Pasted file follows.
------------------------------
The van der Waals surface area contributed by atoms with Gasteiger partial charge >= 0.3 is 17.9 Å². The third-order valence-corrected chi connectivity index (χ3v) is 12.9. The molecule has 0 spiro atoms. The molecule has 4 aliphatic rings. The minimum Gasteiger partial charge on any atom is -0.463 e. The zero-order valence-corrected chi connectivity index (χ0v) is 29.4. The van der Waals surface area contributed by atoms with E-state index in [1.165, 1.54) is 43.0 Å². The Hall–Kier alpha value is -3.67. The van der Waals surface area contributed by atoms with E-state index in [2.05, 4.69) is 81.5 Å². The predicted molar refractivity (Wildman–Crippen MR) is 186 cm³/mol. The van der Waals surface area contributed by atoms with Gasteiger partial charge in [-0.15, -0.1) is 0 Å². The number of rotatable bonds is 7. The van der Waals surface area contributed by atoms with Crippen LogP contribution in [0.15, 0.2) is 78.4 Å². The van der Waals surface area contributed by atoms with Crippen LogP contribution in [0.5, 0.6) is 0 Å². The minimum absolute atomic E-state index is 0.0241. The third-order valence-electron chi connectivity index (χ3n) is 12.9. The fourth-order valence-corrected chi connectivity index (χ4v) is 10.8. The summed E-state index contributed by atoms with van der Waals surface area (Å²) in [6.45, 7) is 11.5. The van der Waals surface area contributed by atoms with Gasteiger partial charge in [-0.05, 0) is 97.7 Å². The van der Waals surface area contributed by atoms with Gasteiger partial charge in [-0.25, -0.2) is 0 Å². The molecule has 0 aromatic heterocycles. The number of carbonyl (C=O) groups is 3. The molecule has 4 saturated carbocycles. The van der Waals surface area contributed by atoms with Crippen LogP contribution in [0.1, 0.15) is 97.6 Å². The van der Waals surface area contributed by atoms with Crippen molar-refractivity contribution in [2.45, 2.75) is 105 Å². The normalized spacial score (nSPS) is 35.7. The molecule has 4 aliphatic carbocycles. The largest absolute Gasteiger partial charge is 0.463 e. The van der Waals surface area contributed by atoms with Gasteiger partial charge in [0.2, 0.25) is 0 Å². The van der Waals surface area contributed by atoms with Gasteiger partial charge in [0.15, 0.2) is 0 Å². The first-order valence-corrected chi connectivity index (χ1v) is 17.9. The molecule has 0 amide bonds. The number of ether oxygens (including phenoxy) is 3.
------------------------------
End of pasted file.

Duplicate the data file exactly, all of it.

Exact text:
The van der Waals surface area contributed by atoms with Gasteiger partial charge >= 0.3 is 17.9 Å². The third-order valence-corrected chi connectivity index (χ3v) is 12.9. The molecule has 0 spiro atoms. The molecule has 4 aliphatic rings. The minimum Gasteiger partial charge on any atom is -0.463 e. The zero-order valence-corrected chi connectivity index (χ0v) is 29.4. The van der Waals surface area contributed by atoms with E-state index in [1.165, 1.54) is 43.0 Å². The Hall–Kier alpha value is -3.67. The van der Waals surface area contributed by atoms with E-state index in [2.05, 4.69) is 81.5 Å². The predicted molar refractivity (Wildman–Crippen MR) is 186 cm³/mol. The van der Waals surface area contributed by atoms with Gasteiger partial charge in [-0.15, -0.1) is 0 Å². The number of rotatable bonds is 7. The van der Waals surface area contributed by atoms with Crippen LogP contribution in [0.15, 0.2) is 78.4 Å². The van der Waals surface area contributed by atoms with Crippen LogP contribution in [0.5, 0.6) is 0 Å². The minimum absolute atomic E-state index is 0.0241. The third-order valence-electron chi connectivity index (χ3n) is 12.9. The fourth-order valence-corrected chi connectivity index (χ4v) is 10.8. The summed E-state index contributed by atoms with van der Waals surface area (Å²) in [6.45, 7) is 11.5. The van der Waals surface area contributed by atoms with Gasteiger partial charge in [-0.05, 0) is 97.7 Å². The van der Waals surface area contributed by atoms with Gasteiger partial charge in [-0.25, -0.2) is 0 Å². The molecule has 0 aromatic heterocycles. The number of carbonyl (C=O) groups is 3. The molecule has 4 saturated carbocycles. The van der Waals surface area contributed by atoms with Crippen LogP contribution in [0.1, 0.15) is 97.6 Å². The van der Waals surface area contributed by atoms with Crippen molar-refractivity contribution in [2.45, 2.75) is 105 Å². The normalized spacial score (nSPS) is 35.7. The molecule has 4 aliphatic carbocycles. The largest absolute Gasteiger partial charge is 0.463 e. The van der Waals surface area contributed by atoms with Gasteiger partial charge in [0.2, 0.25) is 0 Å². The van der Waals surface area contributed by atoms with Gasteiger partial charge in [0.15, 0.2) is 0 Å². The first-order valence-corrected chi connectivity index (χ1v) is 17.9. The molecule has 0 amide bonds. The number of ether oxygens (including phenoxy) is 3.